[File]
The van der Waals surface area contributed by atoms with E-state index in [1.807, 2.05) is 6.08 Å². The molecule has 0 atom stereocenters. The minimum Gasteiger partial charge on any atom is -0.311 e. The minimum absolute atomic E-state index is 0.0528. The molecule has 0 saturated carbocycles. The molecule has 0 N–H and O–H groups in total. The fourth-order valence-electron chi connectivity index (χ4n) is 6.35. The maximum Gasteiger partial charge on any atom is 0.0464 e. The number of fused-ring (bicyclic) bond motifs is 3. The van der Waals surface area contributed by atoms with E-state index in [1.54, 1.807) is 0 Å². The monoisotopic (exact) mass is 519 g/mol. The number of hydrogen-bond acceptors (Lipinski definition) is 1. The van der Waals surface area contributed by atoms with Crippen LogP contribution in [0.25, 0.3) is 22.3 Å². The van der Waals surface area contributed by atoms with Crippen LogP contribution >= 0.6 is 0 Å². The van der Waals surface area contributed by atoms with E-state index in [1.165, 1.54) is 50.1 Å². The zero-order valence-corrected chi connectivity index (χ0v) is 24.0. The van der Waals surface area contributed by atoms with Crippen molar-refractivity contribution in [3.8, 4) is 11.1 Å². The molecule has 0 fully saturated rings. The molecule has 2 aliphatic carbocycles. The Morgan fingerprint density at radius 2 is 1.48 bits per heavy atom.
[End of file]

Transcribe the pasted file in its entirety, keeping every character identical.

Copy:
The van der Waals surface area contributed by atoms with E-state index in [1.807, 2.05) is 6.08 Å². The molecule has 0 atom stereocenters. The minimum Gasteiger partial charge on any atom is -0.311 e. The minimum absolute atomic E-state index is 0.0528. The molecule has 0 saturated carbocycles. The molecule has 0 N–H and O–H groups in total. The fourth-order valence-electron chi connectivity index (χ4n) is 6.35. The maximum Gasteiger partial charge on any atom is 0.0464 e. The number of fused-ring (bicyclic) bond motifs is 3. The van der Waals surface area contributed by atoms with E-state index in [1.54, 1.807) is 0 Å². The monoisotopic (exact) mass is 519 g/mol. The number of hydrogen-bond acceptors (Lipinski definition) is 1. The van der Waals surface area contributed by atoms with Crippen LogP contribution in [0.25, 0.3) is 22.3 Å². The van der Waals surface area contributed by atoms with Crippen LogP contribution >= 0.6 is 0 Å². The van der Waals surface area contributed by atoms with E-state index in [1.165, 1.54) is 50.1 Å². The zero-order valence-corrected chi connectivity index (χ0v) is 24.0. The van der Waals surface area contributed by atoms with Crippen molar-refractivity contribution in [3.8, 4) is 11.1 Å². The molecule has 0 fully saturated rings. The molecule has 2 aliphatic carbocycles. The Morgan fingerprint density at radius 2 is 1.48 bits per heavy atom.